Definition of overwhelm
2a : to cover over completely : submerge The city was overwhelmed by the flooding caused by the hurricane.b : to overcome by superior force or numbers The city was overwhelmed by the invading army.c : to overpower in thought or feeling overwhelmed with grief overwhelmed by terror A sense of inadequacy overwhelmed me. overwhelmed with guilt
overwhelm was our Word of the Day on 11/08/2011. Hear the podcast!
Examples of overwhelm in a Sentence
Don't overwhelm him with facts.
They were overwhelmed with work.
The city was overwhelmed by the invading army.
Recent Examples of overwhelm from the Web
Not surprisingly, Democratic opposition is overwhelming: 94 percent of liberal Democrats and 84 percent of moderate Democrats oppose the wall.
Helmut Kohl’s successful push for rapid German reunification looked to overwhelm Berlin’s underground.
Iraqi forces were quickly overwhelmed by American firepower.
In past years, the Memorial Day weekend was marked by mayhem leading to hundreds of arrests, while traffic jams overwhelmed the island city.
During the battle, Muslim forces overwhelmed their enemies despite being massively outnumbered.
Baltic countries, in particular, are worried about massing Russian military forces that could overwhelm them, and were hoping for the typical, ironclad U.S. commitment, but left disappointed.
The forecasts that Lamet has the capability to overwhelm major league hitters had proven accurate.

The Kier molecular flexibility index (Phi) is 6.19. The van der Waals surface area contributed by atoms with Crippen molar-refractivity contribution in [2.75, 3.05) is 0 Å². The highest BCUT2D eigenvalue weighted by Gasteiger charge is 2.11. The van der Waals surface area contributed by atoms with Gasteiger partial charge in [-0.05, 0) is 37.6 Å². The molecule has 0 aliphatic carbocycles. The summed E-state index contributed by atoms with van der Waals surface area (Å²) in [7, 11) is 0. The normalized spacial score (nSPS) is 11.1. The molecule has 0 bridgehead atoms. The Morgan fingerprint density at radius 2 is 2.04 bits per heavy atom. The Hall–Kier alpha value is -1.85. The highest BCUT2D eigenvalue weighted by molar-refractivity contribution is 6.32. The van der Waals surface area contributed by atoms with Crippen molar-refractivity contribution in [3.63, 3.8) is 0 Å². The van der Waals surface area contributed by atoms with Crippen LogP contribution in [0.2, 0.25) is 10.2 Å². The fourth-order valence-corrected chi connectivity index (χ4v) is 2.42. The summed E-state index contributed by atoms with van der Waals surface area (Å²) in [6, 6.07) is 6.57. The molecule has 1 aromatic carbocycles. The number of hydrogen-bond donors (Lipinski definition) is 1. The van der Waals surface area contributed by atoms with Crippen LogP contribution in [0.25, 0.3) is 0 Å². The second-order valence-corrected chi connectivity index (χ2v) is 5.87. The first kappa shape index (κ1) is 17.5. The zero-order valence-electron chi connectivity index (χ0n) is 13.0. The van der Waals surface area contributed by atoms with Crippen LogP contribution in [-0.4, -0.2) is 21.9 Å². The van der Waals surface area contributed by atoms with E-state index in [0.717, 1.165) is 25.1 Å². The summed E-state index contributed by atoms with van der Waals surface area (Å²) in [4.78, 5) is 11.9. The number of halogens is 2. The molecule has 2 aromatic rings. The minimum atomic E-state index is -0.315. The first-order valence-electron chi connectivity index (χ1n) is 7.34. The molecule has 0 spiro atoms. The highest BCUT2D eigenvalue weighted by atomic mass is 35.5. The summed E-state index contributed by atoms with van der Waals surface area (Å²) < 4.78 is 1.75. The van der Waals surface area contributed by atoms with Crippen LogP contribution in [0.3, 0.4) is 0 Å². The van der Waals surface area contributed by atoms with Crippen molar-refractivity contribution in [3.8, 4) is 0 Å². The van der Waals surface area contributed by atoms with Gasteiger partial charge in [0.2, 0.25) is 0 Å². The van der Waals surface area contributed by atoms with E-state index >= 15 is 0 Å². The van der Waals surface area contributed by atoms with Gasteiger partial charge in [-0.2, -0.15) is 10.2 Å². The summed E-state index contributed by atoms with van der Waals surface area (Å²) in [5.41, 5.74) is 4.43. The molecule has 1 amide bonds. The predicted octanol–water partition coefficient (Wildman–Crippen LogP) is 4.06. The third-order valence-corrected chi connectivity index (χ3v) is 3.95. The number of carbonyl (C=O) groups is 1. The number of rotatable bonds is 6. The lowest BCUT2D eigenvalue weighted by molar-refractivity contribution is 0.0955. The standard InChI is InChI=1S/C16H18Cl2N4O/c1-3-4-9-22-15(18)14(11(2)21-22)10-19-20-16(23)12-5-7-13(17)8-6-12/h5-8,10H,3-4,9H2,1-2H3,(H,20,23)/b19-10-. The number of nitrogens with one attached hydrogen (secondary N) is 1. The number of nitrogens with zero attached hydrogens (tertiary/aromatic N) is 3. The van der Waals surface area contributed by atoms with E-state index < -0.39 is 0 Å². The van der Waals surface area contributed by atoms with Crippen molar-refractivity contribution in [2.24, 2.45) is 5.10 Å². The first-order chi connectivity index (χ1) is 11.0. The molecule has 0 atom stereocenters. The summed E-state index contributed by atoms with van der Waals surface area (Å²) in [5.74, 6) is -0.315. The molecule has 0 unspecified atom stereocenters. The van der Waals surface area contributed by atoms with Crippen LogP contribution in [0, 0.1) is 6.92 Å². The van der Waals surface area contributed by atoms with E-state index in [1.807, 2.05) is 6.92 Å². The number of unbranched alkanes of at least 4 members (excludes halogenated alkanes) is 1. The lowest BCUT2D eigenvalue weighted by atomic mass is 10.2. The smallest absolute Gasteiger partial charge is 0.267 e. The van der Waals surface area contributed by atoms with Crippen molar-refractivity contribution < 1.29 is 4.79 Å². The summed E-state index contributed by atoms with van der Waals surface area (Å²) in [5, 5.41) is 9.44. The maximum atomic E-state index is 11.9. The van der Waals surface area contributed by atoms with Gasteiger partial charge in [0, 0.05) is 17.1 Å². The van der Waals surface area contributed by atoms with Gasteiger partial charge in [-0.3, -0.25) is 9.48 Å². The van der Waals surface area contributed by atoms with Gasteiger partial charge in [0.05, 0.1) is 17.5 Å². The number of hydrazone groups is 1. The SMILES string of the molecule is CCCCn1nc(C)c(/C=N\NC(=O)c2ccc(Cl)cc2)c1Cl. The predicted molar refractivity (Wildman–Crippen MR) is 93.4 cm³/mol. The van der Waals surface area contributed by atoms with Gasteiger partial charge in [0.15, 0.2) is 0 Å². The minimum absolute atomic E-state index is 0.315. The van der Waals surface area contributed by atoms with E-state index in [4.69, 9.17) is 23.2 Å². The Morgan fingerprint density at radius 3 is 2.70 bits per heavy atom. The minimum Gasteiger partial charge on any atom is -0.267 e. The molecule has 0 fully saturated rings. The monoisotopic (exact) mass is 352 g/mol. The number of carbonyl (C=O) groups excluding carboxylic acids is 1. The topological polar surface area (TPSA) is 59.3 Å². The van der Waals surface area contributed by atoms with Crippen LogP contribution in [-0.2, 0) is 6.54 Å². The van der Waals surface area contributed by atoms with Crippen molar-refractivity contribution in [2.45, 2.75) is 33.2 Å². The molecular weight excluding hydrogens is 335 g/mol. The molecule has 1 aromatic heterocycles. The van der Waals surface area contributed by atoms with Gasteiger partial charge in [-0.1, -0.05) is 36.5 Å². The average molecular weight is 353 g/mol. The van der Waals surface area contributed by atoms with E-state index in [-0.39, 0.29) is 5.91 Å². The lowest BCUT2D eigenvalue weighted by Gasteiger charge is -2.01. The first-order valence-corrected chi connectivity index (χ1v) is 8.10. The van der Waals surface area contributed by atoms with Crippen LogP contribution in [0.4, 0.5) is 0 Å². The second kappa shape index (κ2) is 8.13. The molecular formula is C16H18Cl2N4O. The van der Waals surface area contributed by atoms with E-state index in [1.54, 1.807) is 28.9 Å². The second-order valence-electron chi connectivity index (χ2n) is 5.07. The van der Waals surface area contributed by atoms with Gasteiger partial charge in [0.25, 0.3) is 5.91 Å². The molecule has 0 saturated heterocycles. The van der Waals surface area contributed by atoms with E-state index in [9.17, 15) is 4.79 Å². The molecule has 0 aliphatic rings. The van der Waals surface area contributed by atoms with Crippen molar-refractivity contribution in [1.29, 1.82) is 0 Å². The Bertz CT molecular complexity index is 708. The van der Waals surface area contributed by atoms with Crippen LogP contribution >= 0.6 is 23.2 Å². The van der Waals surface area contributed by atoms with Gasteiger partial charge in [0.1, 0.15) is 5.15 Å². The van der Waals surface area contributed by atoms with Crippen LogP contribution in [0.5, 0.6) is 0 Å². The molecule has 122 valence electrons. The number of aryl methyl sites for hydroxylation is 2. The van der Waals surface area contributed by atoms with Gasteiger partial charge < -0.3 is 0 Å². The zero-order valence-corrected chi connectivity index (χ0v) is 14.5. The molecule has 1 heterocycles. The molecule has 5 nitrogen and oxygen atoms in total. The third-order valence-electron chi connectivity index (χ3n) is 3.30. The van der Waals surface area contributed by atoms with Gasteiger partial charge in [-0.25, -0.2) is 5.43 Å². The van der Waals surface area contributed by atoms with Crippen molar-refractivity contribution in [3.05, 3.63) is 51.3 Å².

A rose-gold watch brings the bling without overwhelming rosy sunglasses.
These example sentences are selected automatically from various online news sources to reflect current usage of the word 'overwhelm'. Views expressed in the examples do not represent the opinion of Merriam-Webster or its editors. Send us feedback.
Did You Know?
You could say that the introduction of "overwhelm" to the English language was a bit redundant. The word, which originally meant "to overturn or upset," was formed in Middle English by combining the prefix over- with the verb "whelmen," which also meant "to overturn." "Whelmen" has survived in English as "whelm," a verb which is largely synonymous with "overwhelm." Over the last 600 years, however, "overwhelm" has won over English speakers who have come to largely prefer it to "whelm," despite the latter's brevity. Perhaps the emphatic redundancy of "overwhelm" makes it seem like the more fitting word for describing the experience of being overcome by powerful forces or feelings.
Origin and Etymology of overwhelm
Middle English, from 1over + whelmen to turn over, cover up
First Known Use: 14th century
OVERWHELM Defined for English Language Learners
Definition of overwhelm for English Language Learners
: to affect (someone) very strongly
: to cause (someone) to have too many things to deal with
: to defeat (someone or something) completely
OVERWHELM Defined for Kids
Definition of overwhelm for Students
1 : to overcome completely (as with great force or emotion) The larger army overwhelmed the troops. She was overwhelmed with grief.
2 : to cover over completely : submerge Waves overwhelmed the small boat.
Seen and Heard
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